Working with Big Data

Many of our favorite small data tools hit a wall when working with big data. Libraries like Pandas are not equipped to deal with data that can’t fit in our RAM. Then, what should an equivalent process look like that can leverage clusters of computers to achieve the same outcomes on large data sets? Challenges of distributed computing require us to rethink many of the basic assumptions that we rely on in single-node systems. For example, because data must be partitioned across many nodes on a cluster, algorithms that have wide data dependencies will suffer from the fact that network transfer rates are orders of magnitude slower than memory accesses. As the number of machines working on a problem increases, the probability of a failure increases. These facts require a programming paradigm that is sensitive to the characteristics of the underlying system: one that discourages poor choices and makes it easy to write code that will execute in a highly parallel manner.

Single-machine tools that have come to recent prominence in the software community are not the only tools used for data analysis. Scientific fields like genomics that deal with large data sets have been leveraging parallel-computing frameworks for decades. Most people processing data in these fields today are familiar with a cluster-computing environment called HPC (high-performance computing). Where the difficulties with Python and R lie in their inability to scale, the difficulties with HPC lie in its relatively low level of abstraction and difficulty of use. For example, to process a large file full of DNA-sequencing reads in parallel, we must manually split it up into smaller files and submit a job for each of those files to the cluster scheduler. If some of these fail, the user must detect the failure and take care of manually resubmitting them. If the analysis requires all-to-all operations like sorting the entire data set, the large data set must be streamed through a single node, or the scientist must resort to lower-level distributed frameworks like MPI, which are difficult to program without extensive knowledge of C and distributed/networked systems.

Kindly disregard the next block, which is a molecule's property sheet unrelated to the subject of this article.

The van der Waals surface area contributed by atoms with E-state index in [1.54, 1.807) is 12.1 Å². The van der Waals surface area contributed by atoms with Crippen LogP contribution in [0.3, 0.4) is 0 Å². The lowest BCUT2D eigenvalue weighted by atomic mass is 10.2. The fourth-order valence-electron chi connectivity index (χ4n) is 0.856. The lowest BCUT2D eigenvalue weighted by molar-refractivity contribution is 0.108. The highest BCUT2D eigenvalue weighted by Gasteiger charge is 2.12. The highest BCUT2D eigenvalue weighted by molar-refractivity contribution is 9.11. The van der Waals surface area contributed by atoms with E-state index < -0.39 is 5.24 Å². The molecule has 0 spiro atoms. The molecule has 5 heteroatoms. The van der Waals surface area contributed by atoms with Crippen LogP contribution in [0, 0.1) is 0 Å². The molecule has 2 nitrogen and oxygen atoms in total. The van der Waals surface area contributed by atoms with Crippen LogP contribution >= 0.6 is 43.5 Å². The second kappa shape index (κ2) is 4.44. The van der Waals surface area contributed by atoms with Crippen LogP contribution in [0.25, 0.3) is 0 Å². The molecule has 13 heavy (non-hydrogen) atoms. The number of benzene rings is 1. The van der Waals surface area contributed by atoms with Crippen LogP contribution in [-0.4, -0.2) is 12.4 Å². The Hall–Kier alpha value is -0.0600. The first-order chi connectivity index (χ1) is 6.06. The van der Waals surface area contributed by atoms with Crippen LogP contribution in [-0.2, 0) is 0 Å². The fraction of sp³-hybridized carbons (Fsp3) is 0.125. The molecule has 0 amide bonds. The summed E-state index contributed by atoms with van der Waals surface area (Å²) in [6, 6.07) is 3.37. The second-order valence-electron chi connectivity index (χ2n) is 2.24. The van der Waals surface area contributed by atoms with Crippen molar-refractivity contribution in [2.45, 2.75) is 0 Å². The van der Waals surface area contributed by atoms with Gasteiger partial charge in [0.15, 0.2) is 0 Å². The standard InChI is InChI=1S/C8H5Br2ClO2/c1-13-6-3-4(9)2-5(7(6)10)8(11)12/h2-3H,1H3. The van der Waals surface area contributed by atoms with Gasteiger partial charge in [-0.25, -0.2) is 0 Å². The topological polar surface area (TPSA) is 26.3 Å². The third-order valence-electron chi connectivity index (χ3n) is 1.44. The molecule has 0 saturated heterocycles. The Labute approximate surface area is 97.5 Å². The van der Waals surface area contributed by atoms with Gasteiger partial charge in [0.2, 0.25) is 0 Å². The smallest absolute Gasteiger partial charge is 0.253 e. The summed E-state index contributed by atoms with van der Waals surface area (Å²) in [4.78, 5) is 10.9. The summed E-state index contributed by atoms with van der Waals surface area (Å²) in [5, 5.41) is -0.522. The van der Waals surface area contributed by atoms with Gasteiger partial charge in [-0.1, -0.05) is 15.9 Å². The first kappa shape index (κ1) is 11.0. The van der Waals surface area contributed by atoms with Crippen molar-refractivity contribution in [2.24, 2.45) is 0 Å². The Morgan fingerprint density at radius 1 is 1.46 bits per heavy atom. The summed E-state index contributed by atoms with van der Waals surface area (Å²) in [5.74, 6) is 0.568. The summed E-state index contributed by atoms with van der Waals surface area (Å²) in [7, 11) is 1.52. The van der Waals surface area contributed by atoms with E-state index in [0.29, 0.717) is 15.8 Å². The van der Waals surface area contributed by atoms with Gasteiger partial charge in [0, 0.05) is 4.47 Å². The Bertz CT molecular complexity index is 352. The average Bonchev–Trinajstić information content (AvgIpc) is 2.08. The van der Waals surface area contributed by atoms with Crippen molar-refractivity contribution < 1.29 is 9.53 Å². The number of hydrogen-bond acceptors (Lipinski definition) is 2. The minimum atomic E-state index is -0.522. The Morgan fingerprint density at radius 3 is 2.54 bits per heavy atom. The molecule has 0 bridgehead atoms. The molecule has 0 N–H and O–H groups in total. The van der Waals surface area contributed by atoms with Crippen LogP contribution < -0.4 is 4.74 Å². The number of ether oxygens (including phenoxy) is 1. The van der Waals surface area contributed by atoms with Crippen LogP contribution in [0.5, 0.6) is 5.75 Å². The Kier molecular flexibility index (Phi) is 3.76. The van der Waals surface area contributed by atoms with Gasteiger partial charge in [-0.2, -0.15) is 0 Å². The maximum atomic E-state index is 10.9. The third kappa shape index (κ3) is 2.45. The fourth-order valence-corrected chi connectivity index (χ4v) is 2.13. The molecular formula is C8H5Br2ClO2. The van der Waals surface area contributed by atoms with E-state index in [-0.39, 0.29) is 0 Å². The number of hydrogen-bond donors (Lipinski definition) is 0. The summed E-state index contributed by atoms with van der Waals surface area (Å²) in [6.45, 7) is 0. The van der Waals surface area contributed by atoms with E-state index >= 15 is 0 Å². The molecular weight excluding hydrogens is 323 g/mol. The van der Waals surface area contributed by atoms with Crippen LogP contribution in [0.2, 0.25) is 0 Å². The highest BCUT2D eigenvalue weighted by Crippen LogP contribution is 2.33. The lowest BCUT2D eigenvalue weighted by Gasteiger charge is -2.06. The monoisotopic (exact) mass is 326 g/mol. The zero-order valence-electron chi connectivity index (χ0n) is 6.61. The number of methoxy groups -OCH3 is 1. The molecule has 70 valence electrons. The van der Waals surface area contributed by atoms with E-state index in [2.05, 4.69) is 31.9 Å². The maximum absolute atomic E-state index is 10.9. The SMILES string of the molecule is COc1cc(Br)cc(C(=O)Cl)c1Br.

Tools written for HPC environments often fail to decouple the in-memory data models from the lower-level storage models. For example, many tools only know how to read data from a POSIX filesystem in a single stream, making it difficult to make tools naturally parallelize, or to use other storage backends, like databases. Modern distributed computing frameworks provide abstractions that allow users to treat a cluster of computers more like a single computer—to automatically split up files and distribute storage over many machines, divide work into smaller tasks and execute them in a distributed manner, and recover from failures. They can automate a lot of the hassle of working with large data sets, and are far cheaper than HPC.